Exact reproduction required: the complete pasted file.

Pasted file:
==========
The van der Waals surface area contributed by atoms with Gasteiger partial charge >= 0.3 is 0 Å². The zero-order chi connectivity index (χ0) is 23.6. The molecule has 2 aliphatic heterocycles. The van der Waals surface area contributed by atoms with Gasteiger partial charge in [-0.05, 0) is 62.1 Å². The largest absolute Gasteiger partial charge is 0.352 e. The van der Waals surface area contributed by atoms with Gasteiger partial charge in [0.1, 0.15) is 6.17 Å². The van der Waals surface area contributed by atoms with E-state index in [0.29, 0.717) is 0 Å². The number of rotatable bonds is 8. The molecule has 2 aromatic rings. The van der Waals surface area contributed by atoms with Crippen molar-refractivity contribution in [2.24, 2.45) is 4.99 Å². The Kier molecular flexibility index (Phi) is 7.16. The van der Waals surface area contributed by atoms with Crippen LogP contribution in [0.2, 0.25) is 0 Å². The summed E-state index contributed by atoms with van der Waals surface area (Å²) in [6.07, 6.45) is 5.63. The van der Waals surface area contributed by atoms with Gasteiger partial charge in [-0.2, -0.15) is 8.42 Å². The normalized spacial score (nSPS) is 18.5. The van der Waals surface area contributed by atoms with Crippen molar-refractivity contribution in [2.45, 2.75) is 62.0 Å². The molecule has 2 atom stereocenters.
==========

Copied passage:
The van der Waals surface area contributed by atoms with Gasteiger partial charge >= 0.3 is 0 Å². The zero-order chi connectivity index (χ0) is 23.6. The molecule has 2 aliphatic heterocycles. The van der Waals surface area contributed by atoms with Gasteiger partial charge in [-0.05, 0) is 62.1 Å². The largest absolute Gasteiger partial charge is 0.352 e. The van der Waals surface area contributed by atoms with Gasteiger partial charge in [0.1, 0.15) is 6.17 Å². The van der Waals surface area contributed by atoms with E-state index in [0.29, 0.717) is 0 Å². The number of rotatable bonds is 8. The molecule has 2 aromatic rings. The van der Waals surface area contributed by atoms with Crippen molar-refractivity contribution in [2.24, 2.45) is 4.99 Å². The Kier molecular flexibility index (Phi) is 7.16. The van der Waals surface area contributed by atoms with Crippen LogP contribution in [0.2, 0.25) is 0 Å². The summed E-state index contributed by atoms with van der Waals surface area (Å²) in [6.07, 6.45) is 5.63. The van der Waals surface area contributed by atoms with Gasteiger partial charge in [-0.2, -0.15) is 8.42 Å². The normalized spacial score (nSPS) is 18.5. The van der Waals surface area contributed by atoms with Crippen molar-refractivity contribution in [2.45, 2.75) is 62.0 Å². The molecule has 2 atom stereocenters.